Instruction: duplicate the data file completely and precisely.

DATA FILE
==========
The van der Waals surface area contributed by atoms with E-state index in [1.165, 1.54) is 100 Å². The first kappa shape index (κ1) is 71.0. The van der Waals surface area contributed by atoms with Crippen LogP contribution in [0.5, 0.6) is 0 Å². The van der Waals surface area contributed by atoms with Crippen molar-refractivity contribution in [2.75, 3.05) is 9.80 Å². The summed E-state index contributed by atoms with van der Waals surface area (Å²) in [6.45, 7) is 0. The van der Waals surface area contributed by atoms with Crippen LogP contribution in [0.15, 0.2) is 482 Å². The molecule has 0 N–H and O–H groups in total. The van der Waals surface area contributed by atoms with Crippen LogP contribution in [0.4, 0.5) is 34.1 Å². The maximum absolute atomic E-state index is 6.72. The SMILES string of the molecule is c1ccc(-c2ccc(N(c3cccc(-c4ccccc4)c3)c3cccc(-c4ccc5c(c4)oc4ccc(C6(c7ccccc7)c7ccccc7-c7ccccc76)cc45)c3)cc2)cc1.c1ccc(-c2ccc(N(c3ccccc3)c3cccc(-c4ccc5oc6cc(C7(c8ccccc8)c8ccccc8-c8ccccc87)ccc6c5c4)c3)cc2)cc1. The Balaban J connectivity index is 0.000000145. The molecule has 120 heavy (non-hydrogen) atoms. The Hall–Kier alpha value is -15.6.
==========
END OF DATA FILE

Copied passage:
The van der Waals surface area contributed by atoms with E-state index in [1.165, 1.54) is 100 Å². The first kappa shape index (κ1) is 71.0. The van der Waals surface area contributed by atoms with Crippen LogP contribution in [0.5, 0.6) is 0 Å². The van der Waals surface area contributed by atoms with Crippen molar-refractivity contribution in [2.75, 3.05) is 9.80 Å². The summed E-state index contributed by atoms with van der Waals surface area (Å²) in [6.45, 7) is 0. The van der Waals surface area contributed by atoms with Crippen LogP contribution in [0.15, 0.2) is 482 Å². The molecule has 0 N–H and O–H groups in total. The van der Waals surface area contributed by atoms with Crippen LogP contribution in [0.4, 0.5) is 34.1 Å². The maximum absolute atomic E-state index is 6.72. The SMILES string of the molecule is c1ccc(-c2ccc(N(c3cccc(-c4ccccc4)c3)c3cccc(-c4ccc5c(c4)oc4ccc(C6(c7ccccc7)c7ccccc7-c7ccccc76)cc45)c3)cc2)cc1.c1ccc(-c2ccc(N(c3ccccc3)c3cccc(-c4ccc5oc6cc(C7(c8ccccc8)c8ccccc8-c8ccccc87)ccc6c5c4)c3)cc2)cc1. The Balaban J connectivity index is 0.000000145. The molecule has 120 heavy (non-hydrogen) atoms. The Hall–Kier alpha value is -15.6.